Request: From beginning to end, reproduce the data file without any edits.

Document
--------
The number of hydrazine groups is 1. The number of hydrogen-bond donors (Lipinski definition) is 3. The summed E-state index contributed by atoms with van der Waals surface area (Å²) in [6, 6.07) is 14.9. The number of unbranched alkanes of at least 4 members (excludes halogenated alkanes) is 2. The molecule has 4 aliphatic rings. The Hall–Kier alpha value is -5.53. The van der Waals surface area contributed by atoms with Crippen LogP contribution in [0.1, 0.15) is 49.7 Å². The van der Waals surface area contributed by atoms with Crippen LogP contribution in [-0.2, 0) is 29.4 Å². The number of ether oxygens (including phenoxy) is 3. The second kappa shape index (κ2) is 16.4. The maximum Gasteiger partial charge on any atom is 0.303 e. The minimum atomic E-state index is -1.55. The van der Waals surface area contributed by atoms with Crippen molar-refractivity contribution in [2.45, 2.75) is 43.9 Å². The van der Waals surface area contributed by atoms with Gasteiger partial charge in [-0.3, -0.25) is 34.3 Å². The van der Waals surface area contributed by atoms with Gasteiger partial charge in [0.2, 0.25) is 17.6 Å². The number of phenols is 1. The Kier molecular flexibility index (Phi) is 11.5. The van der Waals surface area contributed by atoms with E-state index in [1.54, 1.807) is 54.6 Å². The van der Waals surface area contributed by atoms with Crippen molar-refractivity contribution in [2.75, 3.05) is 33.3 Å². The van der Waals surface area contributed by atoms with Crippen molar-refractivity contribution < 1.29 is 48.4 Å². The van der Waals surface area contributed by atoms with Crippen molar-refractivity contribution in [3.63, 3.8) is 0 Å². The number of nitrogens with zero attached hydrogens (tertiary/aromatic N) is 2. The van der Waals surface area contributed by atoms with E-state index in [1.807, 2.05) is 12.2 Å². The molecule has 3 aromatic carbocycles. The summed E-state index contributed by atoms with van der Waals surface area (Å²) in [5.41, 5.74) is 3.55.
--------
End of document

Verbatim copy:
The number of hydrazine groups is 1. The number of hydrogen-bond donors (Lipinski definition) is 3. The summed E-state index contributed by atoms with van der Waals surface area (Å²) in [6, 6.07) is 14.9. The number of unbranched alkanes of at least 4 members (excludes halogenated alkanes) is 2. The molecule has 4 aliphatic rings. The Hall–Kier alpha value is -5.53. The van der Waals surface area contributed by atoms with Crippen LogP contribution in [0.1, 0.15) is 49.7 Å². The van der Waals surface area contributed by atoms with Crippen LogP contribution in [-0.2, 0) is 29.4 Å². The number of ether oxygens (including phenoxy) is 3. The second kappa shape index (κ2) is 16.4. The maximum Gasteiger partial charge on any atom is 0.303 e. The minimum atomic E-state index is -1.55. The van der Waals surface area contributed by atoms with Crippen molar-refractivity contribution in [2.45, 2.75) is 43.9 Å². The van der Waals surface area contributed by atoms with Gasteiger partial charge in [-0.3, -0.25) is 34.3 Å². The van der Waals surface area contributed by atoms with Gasteiger partial charge in [0.2, 0.25) is 17.6 Å². The number of phenols is 1. The Kier molecular flexibility index (Phi) is 11.5. The van der Waals surface area contributed by atoms with E-state index in [1.54, 1.807) is 54.6 Å². The van der Waals surface area contributed by atoms with Crippen molar-refractivity contribution in [2.75, 3.05) is 33.3 Å². The van der Waals surface area contributed by atoms with Crippen molar-refractivity contribution < 1.29 is 48.4 Å². The van der Waals surface area contributed by atoms with Crippen molar-refractivity contribution in [3.63, 3.8) is 0 Å². The number of nitrogens with zero attached hydrogens (tertiary/aromatic N) is 2. The van der Waals surface area contributed by atoms with E-state index in [1.807, 2.05) is 12.2 Å². The molecule has 3 aromatic carbocycles. The summed E-state index contributed by atoms with van der Waals surface area (Å²) in [5.41, 5.74) is 3.55.